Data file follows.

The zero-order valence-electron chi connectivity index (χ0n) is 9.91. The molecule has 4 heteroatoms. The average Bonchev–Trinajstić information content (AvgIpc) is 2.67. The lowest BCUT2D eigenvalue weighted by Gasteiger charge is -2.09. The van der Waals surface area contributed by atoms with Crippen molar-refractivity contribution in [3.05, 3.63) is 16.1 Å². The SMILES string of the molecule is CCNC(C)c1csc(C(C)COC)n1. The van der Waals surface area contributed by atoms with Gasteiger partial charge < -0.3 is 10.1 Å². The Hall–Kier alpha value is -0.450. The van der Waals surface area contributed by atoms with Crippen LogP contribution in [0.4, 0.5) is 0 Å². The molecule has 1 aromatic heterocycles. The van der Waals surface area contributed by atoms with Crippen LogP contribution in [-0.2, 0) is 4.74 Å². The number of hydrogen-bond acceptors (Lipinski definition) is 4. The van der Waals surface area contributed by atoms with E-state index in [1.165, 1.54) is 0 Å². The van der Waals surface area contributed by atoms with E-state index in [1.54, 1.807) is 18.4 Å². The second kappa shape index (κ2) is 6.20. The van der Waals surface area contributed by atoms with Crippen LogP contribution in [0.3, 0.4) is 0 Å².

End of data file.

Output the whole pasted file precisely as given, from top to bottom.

The zero-order valence-electron chi connectivity index (χ0n) is 9.91. The molecule has 4 heteroatoms. The average Bonchev–Trinajstić information content (AvgIpc) is 2.67. The lowest BCUT2D eigenvalue weighted by Gasteiger charge is -2.09. The van der Waals surface area contributed by atoms with Crippen molar-refractivity contribution in [3.05, 3.63) is 16.1 Å². The SMILES string of the molecule is CCNC(C)c1csc(C(C)COC)n1. The van der Waals surface area contributed by atoms with Gasteiger partial charge < -0.3 is 10.1 Å². The Hall–Kier alpha value is -0.450. The van der Waals surface area contributed by atoms with Crippen LogP contribution in [0.4, 0.5) is 0 Å². The molecule has 1 aromatic heterocycles. The van der Waals surface area contributed by atoms with Crippen LogP contribution in [-0.2, 0) is 4.74 Å². The number of hydrogen-bond acceptors (Lipinski definition) is 4. The van der Waals surface area contributed by atoms with E-state index in [1.165, 1.54) is 0 Å². The van der Waals surface area contributed by atoms with E-state index in [1.54, 1.807) is 18.4 Å². The second kappa shape index (κ2) is 6.20. The van der Waals surface area contributed by atoms with Crippen LogP contribution in [0.3, 0.4) is 0 Å².